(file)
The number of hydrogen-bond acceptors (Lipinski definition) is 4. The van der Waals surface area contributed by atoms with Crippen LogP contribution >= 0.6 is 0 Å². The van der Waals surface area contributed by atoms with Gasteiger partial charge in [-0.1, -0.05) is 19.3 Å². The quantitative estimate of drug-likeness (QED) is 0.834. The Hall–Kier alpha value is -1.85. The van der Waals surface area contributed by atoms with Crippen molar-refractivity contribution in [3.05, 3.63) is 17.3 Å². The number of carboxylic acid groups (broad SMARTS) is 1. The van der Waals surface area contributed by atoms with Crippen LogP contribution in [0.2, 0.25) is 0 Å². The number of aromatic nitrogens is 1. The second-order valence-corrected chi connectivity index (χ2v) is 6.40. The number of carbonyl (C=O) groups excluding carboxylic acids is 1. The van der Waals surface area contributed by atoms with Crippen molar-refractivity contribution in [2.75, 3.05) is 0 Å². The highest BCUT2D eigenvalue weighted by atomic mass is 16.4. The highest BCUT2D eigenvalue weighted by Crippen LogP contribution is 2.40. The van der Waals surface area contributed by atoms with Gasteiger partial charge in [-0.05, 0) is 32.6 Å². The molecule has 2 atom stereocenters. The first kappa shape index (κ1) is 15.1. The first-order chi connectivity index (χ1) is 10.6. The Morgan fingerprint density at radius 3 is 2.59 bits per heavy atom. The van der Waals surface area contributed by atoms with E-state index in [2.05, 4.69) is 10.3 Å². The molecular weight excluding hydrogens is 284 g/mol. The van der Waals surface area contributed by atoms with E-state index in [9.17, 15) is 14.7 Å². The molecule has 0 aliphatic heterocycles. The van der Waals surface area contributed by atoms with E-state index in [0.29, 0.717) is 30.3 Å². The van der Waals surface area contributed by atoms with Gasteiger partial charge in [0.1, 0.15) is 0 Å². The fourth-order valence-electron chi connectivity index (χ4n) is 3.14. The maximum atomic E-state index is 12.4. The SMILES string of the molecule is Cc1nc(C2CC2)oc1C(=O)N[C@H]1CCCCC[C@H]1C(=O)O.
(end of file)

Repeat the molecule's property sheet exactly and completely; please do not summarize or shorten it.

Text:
The number of hydrogen-bond acceptors (Lipinski definition) is 4. The van der Waals surface area contributed by atoms with Crippen LogP contribution >= 0.6 is 0 Å². The van der Waals surface area contributed by atoms with Gasteiger partial charge in [-0.1, -0.05) is 19.3 Å². The quantitative estimate of drug-likeness (QED) is 0.834. The Hall–Kier alpha value is -1.85. The van der Waals surface area contributed by atoms with Crippen molar-refractivity contribution in [3.05, 3.63) is 17.3 Å². The number of carboxylic acid groups (broad SMARTS) is 1. The van der Waals surface area contributed by atoms with Crippen LogP contribution in [0.2, 0.25) is 0 Å². The number of aromatic nitrogens is 1. The second-order valence-corrected chi connectivity index (χ2v) is 6.40. The number of carbonyl (C=O) groups excluding carboxylic acids is 1. The van der Waals surface area contributed by atoms with Crippen molar-refractivity contribution in [2.75, 3.05) is 0 Å². The highest BCUT2D eigenvalue weighted by atomic mass is 16.4. The highest BCUT2D eigenvalue weighted by Crippen LogP contribution is 2.40. The van der Waals surface area contributed by atoms with Gasteiger partial charge in [-0.05, 0) is 32.6 Å². The molecule has 2 atom stereocenters. The first kappa shape index (κ1) is 15.1. The first-order chi connectivity index (χ1) is 10.6. The Morgan fingerprint density at radius 3 is 2.59 bits per heavy atom. The van der Waals surface area contributed by atoms with E-state index in [2.05, 4.69) is 10.3 Å². The molecular weight excluding hydrogens is 284 g/mol. The van der Waals surface area contributed by atoms with E-state index in [9.17, 15) is 14.7 Å². The molecule has 0 aliphatic heterocycles. The van der Waals surface area contributed by atoms with E-state index in [0.29, 0.717) is 30.3 Å². The van der Waals surface area contributed by atoms with Gasteiger partial charge in [0.1, 0.15) is 0 Å². The fourth-order valence-electron chi connectivity index (χ4n) is 3.14. The maximum atomic E-state index is 12.4. The SMILES string of the molecule is Cc1nc(C2CC2)oc1C(=O)N[C@H]1CCCCC[C@H]1C(=O)O.